Currently building Jacques Mertens ST21 "Skinnydip". Boating adventures: Splash testing and using 'Skinnydip, as a basis of further building refinement; Adams 44’ sailing sloop "Great Sandy" (cruising and maintaining); Iain Oughtred Feather Pram "Mini Dip" (building); Jacques Mertens R13 "Wood Duck" (built and due for maintenance).

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Re: ST21 'Skinnydip' build, and boating adventures, Noosa, Australia

Post by Fuzz »

Personally I like the look of that anchor as is. Shows it has been used and is not just bow bling for a dock queen :wink:

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Re: ST21 'Skinnydip' build, and boating adventures, Noosa, Australia

Post by Jaysen »

Fuzz wrote: Wed Jul 21, 2021 3:18 pm Personally I like the look of that anchor as is. Shows it has been used and is not just bow bling for a dock queen :wink:
It ain’t chrome. All the dock queens have chromed anchors. If you don’t believe me I’ll get picture evidence.

GB, your not helping me avoid the “fix don’t buy” mind set. That anchor will be good s new when you’re done with it.
My already completed 'Lil Bit'. A Martens Goosen V12 set up to sail me to the fishing holes.
Currently working on making a Helms 24 our coastal cruiser.
Jaysen wrote: Mon Apr 29, 2019 3:44 pm I tried to say something but God thought I was wrong and filled my mouth with saltwater. I kept my pie hole shut after that.

TomW1
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Re: ST21 'Skinnydip' build, and boating adventures, Noosa, Australia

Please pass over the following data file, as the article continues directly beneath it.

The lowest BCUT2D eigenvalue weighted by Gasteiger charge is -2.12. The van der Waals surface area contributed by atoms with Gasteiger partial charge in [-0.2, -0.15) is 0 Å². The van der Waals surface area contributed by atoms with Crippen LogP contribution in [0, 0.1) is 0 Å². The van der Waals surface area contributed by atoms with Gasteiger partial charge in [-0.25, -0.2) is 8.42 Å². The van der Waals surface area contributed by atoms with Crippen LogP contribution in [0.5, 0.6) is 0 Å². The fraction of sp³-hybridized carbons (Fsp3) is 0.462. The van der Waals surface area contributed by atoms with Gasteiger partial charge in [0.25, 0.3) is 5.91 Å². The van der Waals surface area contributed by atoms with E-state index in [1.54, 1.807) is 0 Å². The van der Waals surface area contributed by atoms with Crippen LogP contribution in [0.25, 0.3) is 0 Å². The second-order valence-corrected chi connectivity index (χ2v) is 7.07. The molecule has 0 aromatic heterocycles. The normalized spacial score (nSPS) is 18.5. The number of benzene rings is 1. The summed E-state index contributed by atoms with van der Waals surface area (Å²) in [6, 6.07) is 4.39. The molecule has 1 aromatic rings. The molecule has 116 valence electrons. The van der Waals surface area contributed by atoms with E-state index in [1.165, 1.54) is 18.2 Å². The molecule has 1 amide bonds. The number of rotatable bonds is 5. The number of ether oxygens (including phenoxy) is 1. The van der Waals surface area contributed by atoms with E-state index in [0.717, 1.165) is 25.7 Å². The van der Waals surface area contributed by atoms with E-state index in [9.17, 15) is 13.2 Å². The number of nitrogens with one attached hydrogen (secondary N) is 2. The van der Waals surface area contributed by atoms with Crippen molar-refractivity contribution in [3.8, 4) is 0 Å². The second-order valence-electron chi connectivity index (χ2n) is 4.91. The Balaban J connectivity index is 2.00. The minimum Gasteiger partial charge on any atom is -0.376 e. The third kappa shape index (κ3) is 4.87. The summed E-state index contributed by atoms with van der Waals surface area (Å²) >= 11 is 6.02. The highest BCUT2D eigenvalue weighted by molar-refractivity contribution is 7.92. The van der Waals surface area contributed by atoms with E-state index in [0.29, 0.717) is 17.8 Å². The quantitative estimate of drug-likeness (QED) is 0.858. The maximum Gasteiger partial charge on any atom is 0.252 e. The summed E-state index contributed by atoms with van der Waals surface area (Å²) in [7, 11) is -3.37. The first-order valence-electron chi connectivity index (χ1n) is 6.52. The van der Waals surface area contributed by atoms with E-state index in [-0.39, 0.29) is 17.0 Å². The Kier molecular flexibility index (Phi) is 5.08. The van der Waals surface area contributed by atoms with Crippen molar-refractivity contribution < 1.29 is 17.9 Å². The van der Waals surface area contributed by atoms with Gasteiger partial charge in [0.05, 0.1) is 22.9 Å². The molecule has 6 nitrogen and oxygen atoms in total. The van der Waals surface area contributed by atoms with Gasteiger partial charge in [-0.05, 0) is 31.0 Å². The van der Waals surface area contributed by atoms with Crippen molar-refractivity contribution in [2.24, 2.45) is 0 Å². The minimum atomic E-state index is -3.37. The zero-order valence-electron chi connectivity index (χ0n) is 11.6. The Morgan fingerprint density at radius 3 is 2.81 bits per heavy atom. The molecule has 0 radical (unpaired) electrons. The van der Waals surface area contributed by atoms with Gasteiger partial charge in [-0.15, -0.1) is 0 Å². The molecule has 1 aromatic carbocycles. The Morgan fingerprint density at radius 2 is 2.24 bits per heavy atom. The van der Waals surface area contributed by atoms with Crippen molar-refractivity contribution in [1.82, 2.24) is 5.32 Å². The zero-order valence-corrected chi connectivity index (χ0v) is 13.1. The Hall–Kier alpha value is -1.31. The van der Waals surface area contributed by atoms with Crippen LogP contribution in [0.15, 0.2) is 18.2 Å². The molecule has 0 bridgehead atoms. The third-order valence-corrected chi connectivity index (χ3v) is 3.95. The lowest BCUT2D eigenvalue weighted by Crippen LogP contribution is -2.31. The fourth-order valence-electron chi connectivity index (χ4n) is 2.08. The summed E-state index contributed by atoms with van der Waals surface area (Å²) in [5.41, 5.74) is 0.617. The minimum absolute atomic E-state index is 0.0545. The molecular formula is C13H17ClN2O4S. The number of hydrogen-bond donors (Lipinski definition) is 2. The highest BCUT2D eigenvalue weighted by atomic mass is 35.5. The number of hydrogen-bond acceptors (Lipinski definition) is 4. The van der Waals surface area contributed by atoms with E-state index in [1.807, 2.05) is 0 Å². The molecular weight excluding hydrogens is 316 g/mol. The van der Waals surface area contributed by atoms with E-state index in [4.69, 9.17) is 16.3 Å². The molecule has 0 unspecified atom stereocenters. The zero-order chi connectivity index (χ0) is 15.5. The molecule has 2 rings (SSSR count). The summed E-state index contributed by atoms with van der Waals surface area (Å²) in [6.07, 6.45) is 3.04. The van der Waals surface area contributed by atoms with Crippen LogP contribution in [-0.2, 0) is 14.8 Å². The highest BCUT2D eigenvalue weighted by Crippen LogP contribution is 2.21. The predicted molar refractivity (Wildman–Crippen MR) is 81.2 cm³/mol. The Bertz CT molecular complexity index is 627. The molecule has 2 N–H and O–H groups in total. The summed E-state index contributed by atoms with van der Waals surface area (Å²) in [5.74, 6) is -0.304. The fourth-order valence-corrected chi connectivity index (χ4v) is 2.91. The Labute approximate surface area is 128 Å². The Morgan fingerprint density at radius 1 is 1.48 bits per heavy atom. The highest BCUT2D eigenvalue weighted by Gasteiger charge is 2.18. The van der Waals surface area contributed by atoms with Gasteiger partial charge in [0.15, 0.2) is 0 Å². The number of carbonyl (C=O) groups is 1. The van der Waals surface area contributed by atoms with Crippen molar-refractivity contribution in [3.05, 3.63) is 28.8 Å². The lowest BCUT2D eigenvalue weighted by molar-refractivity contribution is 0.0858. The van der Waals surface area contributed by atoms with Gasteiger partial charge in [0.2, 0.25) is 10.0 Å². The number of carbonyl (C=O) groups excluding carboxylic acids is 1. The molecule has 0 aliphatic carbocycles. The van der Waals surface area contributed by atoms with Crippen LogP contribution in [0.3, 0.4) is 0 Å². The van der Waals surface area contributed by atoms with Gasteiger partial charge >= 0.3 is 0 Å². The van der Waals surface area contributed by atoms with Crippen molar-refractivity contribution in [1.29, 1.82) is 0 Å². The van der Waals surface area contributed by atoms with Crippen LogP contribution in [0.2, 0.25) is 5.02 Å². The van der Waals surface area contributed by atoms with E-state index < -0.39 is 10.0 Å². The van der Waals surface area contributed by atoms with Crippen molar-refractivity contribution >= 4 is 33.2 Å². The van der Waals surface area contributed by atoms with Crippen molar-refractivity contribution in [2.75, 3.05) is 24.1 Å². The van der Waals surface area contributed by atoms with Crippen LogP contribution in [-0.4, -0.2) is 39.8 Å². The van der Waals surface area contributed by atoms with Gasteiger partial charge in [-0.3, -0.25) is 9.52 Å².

Post by TomW1 »

GB nice that you have a place that can regalvanize the anchor saves a lot of money. Looks great! Tom
Restored Mirror Dinghy, Bought OD18 built by CL, Westlawn School of Yacht Design courses. LT US Navy 1970-1978

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glossieblack
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Re: ST21 'Skinnydip' build, and boating adventures, Noosa, Australia

Post by glossieblack »

Thanks Fuzz, Jaysen, and Tom. :D

My basic philosophy is that by and large we build new boats with new stuff (e.g. Skinnydip), however we maintain our boats (e.g. Great Sandy) by routine maintenance and refurbishing all components, and only replacing then as a last resort. For example, as per previous post, I’m replacing Great Sandy's windlass electric motor, because it was stuffed beyond redemption (due to slack previous maintenance by moi :oops:).

However, the windlass's gearbox can be given years of extra life by refurbishing it. When I dismantled it earlier this week, the gearbox presented as an anonymous a blob of corrosion. Today I scrapped and sanded it back to its bare metal self, and over the next few days it can be progressively protected with layers of paint prior to re-installation for another long period of service. :D

The point I'm trying to make is that by and large, we build new boats with new components. However as we maintain built boats over decades, more often than not, we choose to maintain and refurbish existing components rather than replacing them unless necessary. Sure it takes a little time, but it's deeply rewarding. :D

Pics below of Great Sandy's formerly heavily corroded windlass gearbox prepared today for repainting for a further ten plus years of service. :D

8684

8685
Currently building Jacques Mertens ST21 "Skinnydip". Boating adventures: Splash testing and using 'Skinnydip, as a basis of further building refinement; Adams 44’ sailing sloop "Great Sandy" (cruising and maintaining); Iain Oughtred Feather Pram "Mini Dip" (building); Jacques Mertens R13 "Wood Duck" (built and due for maintenance).

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Re: ST21 'Skinnydip' build, and boating adventures, Noosa, Australia

Post by Jeff »

Nice work GB!!!! Jeff